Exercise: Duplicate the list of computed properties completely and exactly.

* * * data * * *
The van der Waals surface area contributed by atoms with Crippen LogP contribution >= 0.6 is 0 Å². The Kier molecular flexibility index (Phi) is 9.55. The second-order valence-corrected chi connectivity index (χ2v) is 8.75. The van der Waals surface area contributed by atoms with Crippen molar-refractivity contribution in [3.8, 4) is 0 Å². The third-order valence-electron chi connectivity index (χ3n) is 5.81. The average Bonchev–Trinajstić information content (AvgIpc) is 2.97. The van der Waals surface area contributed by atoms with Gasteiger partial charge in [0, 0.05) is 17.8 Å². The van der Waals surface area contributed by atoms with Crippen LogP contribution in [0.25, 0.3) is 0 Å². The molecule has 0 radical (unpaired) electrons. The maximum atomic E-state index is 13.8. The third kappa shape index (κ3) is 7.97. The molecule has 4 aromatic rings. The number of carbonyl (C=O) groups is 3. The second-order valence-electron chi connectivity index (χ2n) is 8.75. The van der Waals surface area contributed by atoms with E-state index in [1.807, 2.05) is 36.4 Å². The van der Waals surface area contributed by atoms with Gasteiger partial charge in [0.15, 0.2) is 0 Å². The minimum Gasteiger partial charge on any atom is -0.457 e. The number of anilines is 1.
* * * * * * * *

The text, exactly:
The van der Waals surface area contributed by atoms with Crippen LogP contribution >= 0.6 is 0 Å². The Kier molecular flexibility index (Phi) is 9.55. The second-order valence-corrected chi connectivity index (χ2v) is 8.75. The van der Waals surface area contributed by atoms with Crippen molar-refractivity contribution in [3.8, 4) is 0 Å². The third-order valence-electron chi connectivity index (χ3n) is 5.81. The average Bonchev–Trinajstić information content (AvgIpc) is 2.97. The van der Waals surface area contributed by atoms with Gasteiger partial charge in [0, 0.05) is 17.8 Å². The van der Waals surface area contributed by atoms with Crippen LogP contribution in [0.25, 0.3) is 0 Å². The molecule has 0 radical (unpaired) electrons. The maximum atomic E-state index is 13.8. The third kappa shape index (κ3) is 7.97. The molecule has 4 aromatic rings. The number of carbonyl (C=O) groups is 3. The second-order valence-electron chi connectivity index (χ2n) is 8.75. The van der Waals surface area contributed by atoms with E-state index in [1.807, 2.05) is 36.4 Å². The van der Waals surface area contributed by atoms with Gasteiger partial charge in [0.15, 0.2) is 0 Å². The minimum Gasteiger partial charge on any atom is -0.457 e. The number of anilines is 1.